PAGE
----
Consumer choices between Over-The-Counter and prescription drugs: The case of Claritin
In recent years, a lively debate has taken place on the effects of switching drugs from prescription (Rx) to the Over-The-Counter (OTC) status. There is no doubt that the Rx-to-OTC switch affects the interests of various groups differently and there are different opinions about costs and benefits of the switch. The switch of Claritin to the OTC status triggered a new wave of studies about the impacts of the policy change. This research shed light on the impact of Claritin switch on consumer choices of Second Generation Antihistamines (SGAs), the SGA full and out-of-pocket elasticities, and the choice of SGA drugs by Medicaid beneficiaries. A mixed logit model, which permits flexible substitution patterns among drug choices by including both observed and unobserved consumer heterogeneity, was employed in this study to estimate the demand for the SGAs. The study uses data from Medical Expenditure Panel Survey (MEPS), which is a nationally representative survey of health care use and spending in the US civilian and noninstitutionalized population. The Rx-to-OTC switch of Claritin has five main impacts summarized as follows: (1) The switch created considerable savings to the insurance companies and the Medicaid program mainly because of the decrease in the total office-based doctor expenditures of allergy sufferers by 47% and their Rx expenditures by 37% after the switch. However, their emergency room expenditures increased by 30%. (2) Before the Claritin switch, the full and out-of-pocket prices were positively related to consumer choices. After the policy change, the full and out-of-pocket prices were negatively related to consumer choices. Moreover, after the switch the out-of-pocket price elasticities for all SGAs were less than 0.3 in absolute terms, indicating that the demand is inelastic and SGAs essential drugs; (3) Individual specific variables such as age, income, and health conditions were determining factors in the choice of second generation antihistamine drugs and changed drastically after the policy change; (4) Insurance coverage impacts medication choices differently before and after the policy change. For example, Medicaid beneficiaries were more likely to choose Claritin before the switch. However, they were more likely to choose less expensive generic loratadine after the switch.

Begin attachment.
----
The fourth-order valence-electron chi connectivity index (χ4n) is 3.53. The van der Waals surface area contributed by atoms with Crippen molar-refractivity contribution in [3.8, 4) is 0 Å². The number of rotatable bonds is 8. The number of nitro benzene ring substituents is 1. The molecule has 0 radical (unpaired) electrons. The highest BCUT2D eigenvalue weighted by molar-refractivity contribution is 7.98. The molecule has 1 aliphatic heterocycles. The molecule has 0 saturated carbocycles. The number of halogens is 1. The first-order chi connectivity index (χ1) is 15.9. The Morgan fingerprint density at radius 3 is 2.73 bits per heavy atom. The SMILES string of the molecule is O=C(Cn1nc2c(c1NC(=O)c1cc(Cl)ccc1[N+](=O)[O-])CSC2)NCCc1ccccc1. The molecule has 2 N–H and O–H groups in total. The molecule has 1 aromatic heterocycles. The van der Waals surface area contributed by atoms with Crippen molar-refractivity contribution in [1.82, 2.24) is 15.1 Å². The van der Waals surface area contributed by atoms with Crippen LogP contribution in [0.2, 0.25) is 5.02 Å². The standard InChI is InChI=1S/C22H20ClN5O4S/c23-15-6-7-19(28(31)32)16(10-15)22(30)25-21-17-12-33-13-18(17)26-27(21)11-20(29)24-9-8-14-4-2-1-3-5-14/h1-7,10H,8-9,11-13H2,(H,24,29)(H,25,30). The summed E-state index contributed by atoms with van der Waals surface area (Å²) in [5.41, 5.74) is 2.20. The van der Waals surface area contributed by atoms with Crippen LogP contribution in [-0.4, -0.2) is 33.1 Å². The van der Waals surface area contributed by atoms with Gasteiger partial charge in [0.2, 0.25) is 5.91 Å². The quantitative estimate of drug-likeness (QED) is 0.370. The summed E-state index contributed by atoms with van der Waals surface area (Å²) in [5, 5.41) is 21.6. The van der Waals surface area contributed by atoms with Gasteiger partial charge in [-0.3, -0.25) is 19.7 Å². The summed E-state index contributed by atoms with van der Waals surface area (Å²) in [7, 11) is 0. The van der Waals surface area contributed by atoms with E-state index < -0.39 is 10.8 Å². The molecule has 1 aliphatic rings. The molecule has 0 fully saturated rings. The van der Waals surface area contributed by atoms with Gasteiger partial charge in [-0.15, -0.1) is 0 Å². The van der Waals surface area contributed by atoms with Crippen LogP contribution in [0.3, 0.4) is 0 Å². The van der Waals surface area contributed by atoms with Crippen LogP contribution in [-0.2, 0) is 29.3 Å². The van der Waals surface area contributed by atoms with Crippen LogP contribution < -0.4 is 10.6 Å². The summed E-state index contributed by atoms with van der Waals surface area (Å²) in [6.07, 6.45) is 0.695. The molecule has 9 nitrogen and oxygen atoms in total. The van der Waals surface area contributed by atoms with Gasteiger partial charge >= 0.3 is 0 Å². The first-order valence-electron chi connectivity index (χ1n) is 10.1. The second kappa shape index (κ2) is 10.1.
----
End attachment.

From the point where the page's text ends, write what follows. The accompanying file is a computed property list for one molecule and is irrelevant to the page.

|Year of publication:||
|Authors:||Ejakova, Anna A|
Wayne State University
|Type of publication:||Other|
ETD Collection for Wayne State University
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